Demas Atencio, Version As Written

I was born and grew up in Walsenburg, CO, as were my parents, grandparents, and great grandparents. I signed up at Walsenburg to join the CCC, along with three other young boys whose names were Ted Barros, Tony Anselmo, and Pat Vigil. We were sent to Co. 1848, Camp 13 at Morrison, CO the summer of 1935. I was there until late in 1937.

I am proud of having been a member of Camp SP-13-C. We had a fine relationship that existed between the members of our Company and the citizens of Morrison.

I am especially proud of having had a part in building the Red Rocks Park Amphitheatre; a masterful monument that will be there for Centuries for people to enjoy. I’d say it’s the most beautiful monument ever built by CCC. I wish all America could see it.

All the work was done by Co. 1848*, Camp SP-13-C members, of which 95 percent were Colorado Natives, working with pick and shovel and jackhammers. I operated a jackhammer. Sometimes in carving out the side of a cliff I was suspended by a rope which was attached to my belt and held by three men. I once injured my foot and was unable to work for a month. I still have a snapshot of my foot in bandages. Sometimes it was dangerous, but mostly it was hard work and we Colorado boys loved it.

After dinner at 5 pm a GI Truck would take us to Denver, drop us off in front of the State Capitol and we all scattered out to movies, dances, meeting girl friends and having fun. The deadline for pick-up back to Camp was midnight. Well, one night I missed the truck by five minutes and needless to say, I walked all the way (every inch of it) to Morrison. It was 15 miles, pitch black out (it was dark!) In those days with no lights, just open country and farms. I got into camp at 6 am just in time for roll call and breakfast, and a hard days work. Later I solved that problem by buying myself a Model A Convertible which took me into Denver every night. We were not allowed a car at camp so we parked in Morrison.

Camp SP-13-C was a meticulous camp, a show place. Many Dignitaries, political and business people came to visit the camp, from Denver and elsewhere.

After I left the CCC I served as Constable in Walsenberg, CO until 1941 when I moved to California where I now live.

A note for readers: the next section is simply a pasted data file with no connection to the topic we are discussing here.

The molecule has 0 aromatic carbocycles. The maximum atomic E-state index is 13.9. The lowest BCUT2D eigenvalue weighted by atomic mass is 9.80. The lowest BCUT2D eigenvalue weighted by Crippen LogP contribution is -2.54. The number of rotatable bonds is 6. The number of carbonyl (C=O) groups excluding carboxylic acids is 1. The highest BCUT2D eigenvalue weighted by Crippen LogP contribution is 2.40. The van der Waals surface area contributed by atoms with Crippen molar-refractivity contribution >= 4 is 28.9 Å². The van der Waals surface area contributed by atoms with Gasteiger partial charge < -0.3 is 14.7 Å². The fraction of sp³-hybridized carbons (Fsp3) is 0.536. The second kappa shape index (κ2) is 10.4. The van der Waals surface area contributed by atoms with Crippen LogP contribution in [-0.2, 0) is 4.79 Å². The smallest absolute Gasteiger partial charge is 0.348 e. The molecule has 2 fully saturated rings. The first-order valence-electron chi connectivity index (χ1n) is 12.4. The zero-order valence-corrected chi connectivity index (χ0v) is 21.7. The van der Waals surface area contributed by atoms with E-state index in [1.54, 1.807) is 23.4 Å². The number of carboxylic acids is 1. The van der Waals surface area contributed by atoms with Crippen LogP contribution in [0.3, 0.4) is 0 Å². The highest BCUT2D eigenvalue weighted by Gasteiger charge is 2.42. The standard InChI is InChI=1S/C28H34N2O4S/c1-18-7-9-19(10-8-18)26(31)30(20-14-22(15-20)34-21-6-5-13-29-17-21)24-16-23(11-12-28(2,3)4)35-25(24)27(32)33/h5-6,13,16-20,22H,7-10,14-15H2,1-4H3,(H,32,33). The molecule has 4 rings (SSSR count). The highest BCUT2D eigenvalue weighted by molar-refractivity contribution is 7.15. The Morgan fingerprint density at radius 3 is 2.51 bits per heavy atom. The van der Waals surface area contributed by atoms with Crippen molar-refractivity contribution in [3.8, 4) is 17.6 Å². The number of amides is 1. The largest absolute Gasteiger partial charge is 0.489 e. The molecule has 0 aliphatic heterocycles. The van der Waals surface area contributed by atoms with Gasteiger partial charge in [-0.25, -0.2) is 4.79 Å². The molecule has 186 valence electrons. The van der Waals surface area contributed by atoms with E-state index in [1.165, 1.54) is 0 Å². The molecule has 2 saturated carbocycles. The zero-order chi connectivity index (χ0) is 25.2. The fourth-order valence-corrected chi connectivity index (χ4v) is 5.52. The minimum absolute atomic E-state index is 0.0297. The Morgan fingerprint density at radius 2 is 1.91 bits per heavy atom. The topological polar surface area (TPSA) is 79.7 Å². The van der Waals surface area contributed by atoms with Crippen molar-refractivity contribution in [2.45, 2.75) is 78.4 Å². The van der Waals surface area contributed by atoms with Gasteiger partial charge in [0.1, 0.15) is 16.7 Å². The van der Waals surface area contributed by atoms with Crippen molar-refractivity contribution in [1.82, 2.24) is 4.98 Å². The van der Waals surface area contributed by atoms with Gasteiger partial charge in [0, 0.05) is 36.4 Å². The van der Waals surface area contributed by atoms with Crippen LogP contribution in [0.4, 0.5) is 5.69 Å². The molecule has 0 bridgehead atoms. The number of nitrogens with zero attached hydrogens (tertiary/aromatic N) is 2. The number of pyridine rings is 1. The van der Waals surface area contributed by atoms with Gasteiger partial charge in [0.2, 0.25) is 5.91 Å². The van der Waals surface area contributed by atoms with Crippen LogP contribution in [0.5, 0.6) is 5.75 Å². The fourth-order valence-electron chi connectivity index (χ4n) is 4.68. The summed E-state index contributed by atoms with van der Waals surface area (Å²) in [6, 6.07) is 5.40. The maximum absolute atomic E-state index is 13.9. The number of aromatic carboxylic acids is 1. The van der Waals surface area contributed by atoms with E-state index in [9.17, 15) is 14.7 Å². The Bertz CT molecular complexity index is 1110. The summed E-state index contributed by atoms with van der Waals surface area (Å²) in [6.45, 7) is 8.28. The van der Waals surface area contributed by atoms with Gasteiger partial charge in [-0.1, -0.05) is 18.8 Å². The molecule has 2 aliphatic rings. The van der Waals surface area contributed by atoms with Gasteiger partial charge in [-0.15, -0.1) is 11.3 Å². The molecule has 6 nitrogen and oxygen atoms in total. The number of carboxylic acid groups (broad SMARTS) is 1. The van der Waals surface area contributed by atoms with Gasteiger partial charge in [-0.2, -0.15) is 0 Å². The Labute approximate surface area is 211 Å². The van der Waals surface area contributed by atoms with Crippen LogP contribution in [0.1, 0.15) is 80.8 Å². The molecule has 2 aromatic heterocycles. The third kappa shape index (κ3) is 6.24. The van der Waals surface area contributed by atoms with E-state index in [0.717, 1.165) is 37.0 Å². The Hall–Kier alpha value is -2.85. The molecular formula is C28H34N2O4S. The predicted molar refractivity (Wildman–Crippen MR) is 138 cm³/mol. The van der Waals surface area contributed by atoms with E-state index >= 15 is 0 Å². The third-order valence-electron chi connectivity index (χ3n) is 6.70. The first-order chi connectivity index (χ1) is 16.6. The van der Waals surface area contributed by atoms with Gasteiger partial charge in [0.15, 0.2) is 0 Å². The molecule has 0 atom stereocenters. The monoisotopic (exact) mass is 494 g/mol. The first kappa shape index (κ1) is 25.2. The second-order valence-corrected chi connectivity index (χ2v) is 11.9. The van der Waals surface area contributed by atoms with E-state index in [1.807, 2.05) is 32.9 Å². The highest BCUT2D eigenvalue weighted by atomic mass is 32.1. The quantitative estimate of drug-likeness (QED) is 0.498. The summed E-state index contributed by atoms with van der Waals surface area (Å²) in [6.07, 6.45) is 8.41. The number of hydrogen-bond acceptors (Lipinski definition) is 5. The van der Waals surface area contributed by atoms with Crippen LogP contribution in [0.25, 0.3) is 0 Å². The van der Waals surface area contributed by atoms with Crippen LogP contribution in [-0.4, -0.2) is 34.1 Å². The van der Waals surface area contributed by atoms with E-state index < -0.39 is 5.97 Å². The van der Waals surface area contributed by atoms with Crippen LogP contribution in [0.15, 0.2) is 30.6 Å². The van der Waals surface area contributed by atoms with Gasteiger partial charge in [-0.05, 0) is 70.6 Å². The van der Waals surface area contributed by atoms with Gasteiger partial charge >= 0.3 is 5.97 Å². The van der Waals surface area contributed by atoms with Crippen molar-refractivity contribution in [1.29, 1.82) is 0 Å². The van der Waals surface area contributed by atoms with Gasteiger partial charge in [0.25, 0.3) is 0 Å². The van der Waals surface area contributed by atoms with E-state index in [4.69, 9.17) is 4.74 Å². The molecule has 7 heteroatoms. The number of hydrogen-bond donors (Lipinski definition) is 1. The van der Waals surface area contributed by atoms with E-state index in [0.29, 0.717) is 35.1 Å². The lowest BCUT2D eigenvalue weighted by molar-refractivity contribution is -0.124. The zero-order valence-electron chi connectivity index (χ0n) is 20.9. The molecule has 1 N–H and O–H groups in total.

I scan the CCC [Alumni] Journal for names of our Company members. I have never found one, I remember them all—Where are they? I still have the Roster with all their names and the towns where they lived in Colorado.

In June 1989 I attended a Colorado State CCC Reunion at the Camp hosted by Mile-High Chapter 7 Denver who have preserved and beautifully maintained the camp. I was graciously welcomed by all — a swell bunch of old time CCC fellows. The old feeling of camaraderie and friendship was still there.

Thanks to CCC!

—Demas Atencio, Sutter Creek, CA

All personal accounts are from Civilian Conservation Corps: the Way We Remember It, Nolte, M. Chester (ed), 1990, unless otherwise noted.

*Co. 1848 left the Mt. Morrison Camp in June 1937; Co. 1860-V then occupied the camp and completed work on the amphitheatre (through 1941), along with Co. 1822-V, from Genesee Camp SP-14-C.

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About mhch7

Named in honor of Alumni Chapter 7, this organization was formed to recognize and celebrate the history and accomplishments of the Civilian Conservation Corps, and later its alumni, in Colorado, and to assist in identifying, conserving, and interpreting the historic and cultural resources associated with their projects, especially Mt. Morrison CCC Camp SP-13.

Posted on March 24, 2017, in Meet the Boys. Bookmark the permalink. Leave a comment.

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